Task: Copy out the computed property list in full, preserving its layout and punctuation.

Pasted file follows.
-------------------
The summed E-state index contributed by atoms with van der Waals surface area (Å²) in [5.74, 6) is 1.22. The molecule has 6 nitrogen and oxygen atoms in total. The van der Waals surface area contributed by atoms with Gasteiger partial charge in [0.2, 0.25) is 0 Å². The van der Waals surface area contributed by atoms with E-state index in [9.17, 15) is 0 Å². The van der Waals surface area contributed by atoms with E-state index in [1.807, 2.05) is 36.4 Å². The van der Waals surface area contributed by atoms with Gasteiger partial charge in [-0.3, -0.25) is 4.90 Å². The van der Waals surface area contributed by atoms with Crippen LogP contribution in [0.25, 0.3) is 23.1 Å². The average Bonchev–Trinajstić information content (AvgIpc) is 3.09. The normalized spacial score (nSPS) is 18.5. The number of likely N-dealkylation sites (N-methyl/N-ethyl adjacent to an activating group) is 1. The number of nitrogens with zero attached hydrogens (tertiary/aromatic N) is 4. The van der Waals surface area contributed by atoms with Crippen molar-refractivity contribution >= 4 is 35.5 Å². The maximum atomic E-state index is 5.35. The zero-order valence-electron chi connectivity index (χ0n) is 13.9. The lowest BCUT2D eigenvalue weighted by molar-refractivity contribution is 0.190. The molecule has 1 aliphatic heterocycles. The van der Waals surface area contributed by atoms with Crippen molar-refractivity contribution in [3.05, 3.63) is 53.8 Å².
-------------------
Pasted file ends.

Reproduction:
The summed E-state index contributed by atoms with van der Waals surface area (Å²) in [5.74, 6) is 1.22. The molecule has 6 nitrogen and oxygen atoms in total. The van der Waals surface area contributed by atoms with Gasteiger partial charge in [0.2, 0.25) is 0 Å². The van der Waals surface area contributed by atoms with E-state index in [9.17, 15) is 0 Å². The van der Waals surface area contributed by atoms with E-state index in [1.807, 2.05) is 36.4 Å². The van der Waals surface area contributed by atoms with Gasteiger partial charge in [-0.3, -0.25) is 4.90 Å². The van der Waals surface area contributed by atoms with Crippen LogP contribution in [0.25, 0.3) is 23.1 Å². The average Bonchev–Trinajstić information content (AvgIpc) is 3.09. The normalized spacial score (nSPS) is 18.5. The number of likely N-dealkylation sites (N-methyl/N-ethyl adjacent to an activating group) is 1. The number of nitrogens with zero attached hydrogens (tertiary/aromatic N) is 4. The van der Waals surface area contributed by atoms with Crippen molar-refractivity contribution >= 4 is 35.5 Å². The maximum atomic E-state index is 5.35. The zero-order valence-electron chi connectivity index (χ0n) is 13.9. The lowest BCUT2D eigenvalue weighted by molar-refractivity contribution is 0.190. The molecule has 1 aliphatic heterocycles. The van der Waals surface area contributed by atoms with Crippen molar-refractivity contribution in [3.05, 3.63) is 53.8 Å².